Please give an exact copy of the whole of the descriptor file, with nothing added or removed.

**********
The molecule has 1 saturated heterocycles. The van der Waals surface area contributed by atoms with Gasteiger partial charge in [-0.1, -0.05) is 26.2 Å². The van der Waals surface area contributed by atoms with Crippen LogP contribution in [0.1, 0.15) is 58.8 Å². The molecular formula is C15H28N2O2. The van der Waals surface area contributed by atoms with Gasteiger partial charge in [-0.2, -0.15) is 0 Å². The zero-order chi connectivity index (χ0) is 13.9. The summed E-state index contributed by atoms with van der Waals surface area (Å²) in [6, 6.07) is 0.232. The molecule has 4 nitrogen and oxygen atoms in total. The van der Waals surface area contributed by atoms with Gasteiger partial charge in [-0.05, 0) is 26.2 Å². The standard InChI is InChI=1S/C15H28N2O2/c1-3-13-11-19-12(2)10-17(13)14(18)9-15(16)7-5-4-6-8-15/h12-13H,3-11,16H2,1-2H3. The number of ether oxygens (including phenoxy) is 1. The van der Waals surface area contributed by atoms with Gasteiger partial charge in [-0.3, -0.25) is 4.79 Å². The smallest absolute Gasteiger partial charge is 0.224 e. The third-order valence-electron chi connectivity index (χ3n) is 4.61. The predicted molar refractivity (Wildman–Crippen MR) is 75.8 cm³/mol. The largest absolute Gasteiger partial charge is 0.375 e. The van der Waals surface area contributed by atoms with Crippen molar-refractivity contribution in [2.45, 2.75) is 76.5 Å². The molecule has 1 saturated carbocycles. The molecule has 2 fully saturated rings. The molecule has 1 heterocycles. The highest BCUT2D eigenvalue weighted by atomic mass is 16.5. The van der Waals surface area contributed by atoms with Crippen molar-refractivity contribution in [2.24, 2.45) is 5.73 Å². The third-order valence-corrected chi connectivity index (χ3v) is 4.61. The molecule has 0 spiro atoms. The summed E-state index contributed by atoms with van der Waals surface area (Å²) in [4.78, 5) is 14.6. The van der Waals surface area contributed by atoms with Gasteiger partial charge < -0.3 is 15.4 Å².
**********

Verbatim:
The molecule has 1 saturated heterocycles. The van der Waals surface area contributed by atoms with Gasteiger partial charge in [-0.1, -0.05) is 26.2 Å². The van der Waals surface area contributed by atoms with Crippen LogP contribution in [0.1, 0.15) is 58.8 Å². The molecular formula is C15H28N2O2. The van der Waals surface area contributed by atoms with Gasteiger partial charge in [-0.2, -0.15) is 0 Å². The zero-order chi connectivity index (χ0) is 13.9. The summed E-state index contributed by atoms with van der Waals surface area (Å²) in [6, 6.07) is 0.232. The molecule has 4 nitrogen and oxygen atoms in total. The van der Waals surface area contributed by atoms with Gasteiger partial charge in [-0.05, 0) is 26.2 Å². The standard InChI is InChI=1S/C15H28N2O2/c1-3-13-11-19-12(2)10-17(13)14(18)9-15(16)7-5-4-6-8-15/h12-13H,3-11,16H2,1-2H3. The number of ether oxygens (including phenoxy) is 1. The van der Waals surface area contributed by atoms with Gasteiger partial charge in [-0.3, -0.25) is 4.79 Å². The smallest absolute Gasteiger partial charge is 0.224 e. The third-order valence-electron chi connectivity index (χ3n) is 4.61. The predicted molar refractivity (Wildman–Crippen MR) is 75.8 cm³/mol. The largest absolute Gasteiger partial charge is 0.375 e. The van der Waals surface area contributed by atoms with Crippen molar-refractivity contribution in [2.45, 2.75) is 76.5 Å². The molecule has 1 saturated carbocycles. The molecule has 2 fully saturated rings. The molecule has 1 heterocycles. The highest BCUT2D eigenvalue weighted by atomic mass is 16.5. The van der Waals surface area contributed by atoms with Crippen molar-refractivity contribution in [2.24, 2.45) is 5.73 Å². The third-order valence-corrected chi connectivity index (χ3v) is 4.61. The molecule has 0 spiro atoms. The summed E-state index contributed by atoms with van der Waals surface area (Å²) in [4.78, 5) is 14.6. The van der Waals surface area contributed by atoms with Gasteiger partial charge < -0.3 is 15.4 Å².